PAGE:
Excerpt from Stalin's Daughter by Rosemary Sullivan, plus links to reviews, author biography & more

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Stalin's Daughter

The Extraordinary and Tumultuous Life of Svetlana Alliluyeva

by Rosemary Sullivan

Stalin's Daughter by Rosemary Sullivan X
Stalin's Daughter by Rosemary Sullivan
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  • First Published:
    Jun 2015, 752 pages
    Paperback:
    Jun 2016, 768 pages

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Book Reviewed by:
Sinéad Fitzgibbon
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Prologue
The Defection

At 7:00 p.m. on March 6, 1967, a taxi drew up to the open gates of the American Embassy on Shantipath Avenue in New Delhi. Watched carefully by the Indian police guard, it proceeded slowly up the circular drive. The passenger in the backseat looked out at the large circular reflecting pool, serene in the fading light. A few ducks and geese still floated among the jets of water rising from its surface. The embassy's exterior walls were constructed of pierced concrete blocks, which gave the building a light, airy look. The woman noted how different This was from the stolid institutional Soviet Embassy she had just left. So this was America.

Svetlana Alliluyeva climbed the wide steps and stared at the American eagle embedded in the glass doors. All the important decisions of her life had been taken precipitately. Once she crossed this threshold, she knew that her old life would be irrevocably lost to her. She had no doubt that the wrath of the Kremlin would soon fall on her head. She felt defiant. She felt terrified. She'd made the most important decision of her life; she'd escaped, but into what she had no idea. She did not hesitate. Clutching her small suitcase in one hand, she rang the bell.

Danny Wall, the marine guard on desk duty, opened the door. He looked down at the small woman standing before him. She was middle-aged, neatly dressed, nondescript. He was about to tell her the embassy was closed when she handed him her passport. He blanched. He locked the door behind her and led her to a small adjacent room. He then phoned Robert Rayle, the second secretary of the embassy, who was in charge of walk-ins— defectors. Rayle had been out, but when he returned the call minutes later, Wall gave him the secret code indicating the embassy had a Soviet defector, the last thing Rayle was expecting on a quiet Monday evening in the Indian capital.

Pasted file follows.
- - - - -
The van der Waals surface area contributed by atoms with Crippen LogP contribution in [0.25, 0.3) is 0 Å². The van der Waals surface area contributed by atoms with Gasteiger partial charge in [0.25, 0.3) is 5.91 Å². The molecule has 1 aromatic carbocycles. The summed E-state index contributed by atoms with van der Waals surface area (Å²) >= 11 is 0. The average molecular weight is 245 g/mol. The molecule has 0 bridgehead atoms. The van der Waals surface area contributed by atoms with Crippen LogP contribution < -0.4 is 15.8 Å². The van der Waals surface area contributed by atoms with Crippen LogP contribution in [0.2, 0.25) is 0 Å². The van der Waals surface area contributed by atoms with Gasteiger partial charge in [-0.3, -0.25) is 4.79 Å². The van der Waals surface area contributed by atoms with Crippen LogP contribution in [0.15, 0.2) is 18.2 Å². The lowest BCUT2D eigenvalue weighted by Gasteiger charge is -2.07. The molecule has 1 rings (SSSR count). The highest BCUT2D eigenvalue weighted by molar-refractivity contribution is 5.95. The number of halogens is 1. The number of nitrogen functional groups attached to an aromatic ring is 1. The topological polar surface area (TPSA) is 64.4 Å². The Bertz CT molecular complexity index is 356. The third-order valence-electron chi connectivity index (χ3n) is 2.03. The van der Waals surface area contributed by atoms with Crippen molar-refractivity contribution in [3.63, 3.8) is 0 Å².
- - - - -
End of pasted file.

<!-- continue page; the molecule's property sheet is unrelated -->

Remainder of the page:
When Rayle arrived at the embassy at 7:25, he was pointed to a room where a woman sat talking with Consul George Huey. She turned to Rayle as he entered, and almost the first thing she said to him was: "Well, you probably won't believe this, but I'm Stalin's daughter."

Rayle looked at the demure, attractive woman with copper hair and pale blue eyes who stared steadily back at him. She did not fit his image of Stalin's daughter, though what that image was, he could not have said. She handed him her Soviet passport. At a quick glance, he saw the name: Citizeness Svetlana Iosifovna Alliluyeva. Iosifovna was the correct patronymic, meaning "daughter of Joseph." He went through the possibilities. She could be a Soviet plant; she could be a counteragent; she could be crazy. George Huey asked, nonplussed, "So you say your father was Stalin? The Stalin?"

As the officer in charge of walk-ins from the Soviet bloc, Rayle was responsible for confirming her authenticity. After a brief interview, he excused himself and went to the embassy communications center, where he cabled headquarters in Washington, demanding all files on Svetlana Iosifovna Alliluyeva. The answer came back one hour later: "No traces." Headquarters knew nothing at all about her—there were no CIA files, no FBI files, no State Department files. The US government didn't even know Stalin had a daughter.

While he waited for a response from Washington, Rayle interrogated Svetlana. How did she come to be in India? She claimed that she had left the USSR on December 19 on a ceremonial mission. The Soviet government had given her special permission to travel to India to scatter the ashes of her "husband," Brajesh Singh, on the Ganges in his village—Kalakankar, Uttar Pradesh—as Hindu tradition dictated. She added bitterly that because Singh was a foreigner, Aleksei Kosygin, chairman of the Council of Ministers, had personally refused her request to marry him, but after Singh's death, she was permitted to carry his ashes to India. In the three months she'd spent here, she'd fallen in love with the country and asked to be allowed to stay. Her request was denied. "The Kremlin considers me state property," she said with disgust. "I am Stalin's daughter!" She told Rayle that, under Soviet pressure, the Indian government had refused to extend her visa. She was fed up with being treated like a "national relic." She would not go back to the USSR. She looked firmly at Rayle and said that she had come to the American Embassy to ask the US government

From Stalin's Daughter by Rosemary Sullivan Copyright © 2015 by Rosemary Sullivan. Reprinted courtesy of Harper, an imprint of HarperCollins Publishers.

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